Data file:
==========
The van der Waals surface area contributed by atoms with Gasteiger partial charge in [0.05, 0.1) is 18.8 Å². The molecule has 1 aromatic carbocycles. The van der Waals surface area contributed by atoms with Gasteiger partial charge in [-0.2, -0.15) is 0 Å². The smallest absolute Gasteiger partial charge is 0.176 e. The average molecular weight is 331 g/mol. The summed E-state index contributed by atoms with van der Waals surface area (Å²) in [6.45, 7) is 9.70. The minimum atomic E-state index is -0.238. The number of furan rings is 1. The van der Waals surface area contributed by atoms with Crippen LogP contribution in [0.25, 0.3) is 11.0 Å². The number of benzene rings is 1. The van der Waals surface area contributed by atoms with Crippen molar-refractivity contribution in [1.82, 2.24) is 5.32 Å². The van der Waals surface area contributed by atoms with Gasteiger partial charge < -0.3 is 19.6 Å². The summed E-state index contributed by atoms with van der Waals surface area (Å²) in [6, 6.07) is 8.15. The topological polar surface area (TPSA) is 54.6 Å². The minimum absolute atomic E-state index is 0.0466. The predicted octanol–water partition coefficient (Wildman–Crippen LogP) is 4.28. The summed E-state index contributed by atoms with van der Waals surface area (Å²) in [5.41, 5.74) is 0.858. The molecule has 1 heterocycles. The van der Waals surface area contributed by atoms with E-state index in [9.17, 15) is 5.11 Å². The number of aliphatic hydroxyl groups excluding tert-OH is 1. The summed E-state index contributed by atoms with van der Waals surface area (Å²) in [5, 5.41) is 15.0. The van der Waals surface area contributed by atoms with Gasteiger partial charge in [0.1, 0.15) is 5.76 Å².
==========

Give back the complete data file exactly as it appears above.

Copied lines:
The van der Waals surface area contributed by atoms with Gasteiger partial charge in [0.05, 0.1) is 18.8 Å². The molecule has 1 aromatic carbocycles. The van der Waals surface area contributed by atoms with Gasteiger partial charge in [-0.2, -0.15) is 0 Å². The smallest absolute Gasteiger partial charge is 0.176 e. The average molecular weight is 331 g/mol. The summed E-state index contributed by atoms with van der Waals surface area (Å²) in [6.45, 7) is 9.70. The minimum atomic E-state index is -0.238. The number of furan rings is 1. The van der Waals surface area contributed by atoms with Crippen LogP contribution in [0.25, 0.3) is 11.0 Å². The number of benzene rings is 1. The van der Waals surface area contributed by atoms with Crippen molar-refractivity contribution in [1.82, 2.24) is 5.32 Å². The van der Waals surface area contributed by atoms with Gasteiger partial charge < -0.3 is 19.6 Å². The summed E-state index contributed by atoms with van der Waals surface area (Å²) in [6, 6.07) is 8.15. The topological polar surface area (TPSA) is 54.6 Å². The minimum absolute atomic E-state index is 0.0466. The predicted octanol–water partition coefficient (Wildman–Crippen LogP) is 4.28. The summed E-state index contributed by atoms with van der Waals surface area (Å²) in [5.41, 5.74) is 0.858. The molecule has 1 heterocycles. The van der Waals surface area contributed by atoms with E-state index in [9.17, 15) is 5.11 Å². The number of aliphatic hydroxyl groups excluding tert-OH is 1. The summed E-state index contributed by atoms with van der Waals surface area (Å²) in [5, 5.41) is 15.0. The van der Waals surface area contributed by atoms with Gasteiger partial charge in [0.1, 0.15) is 5.76 Å².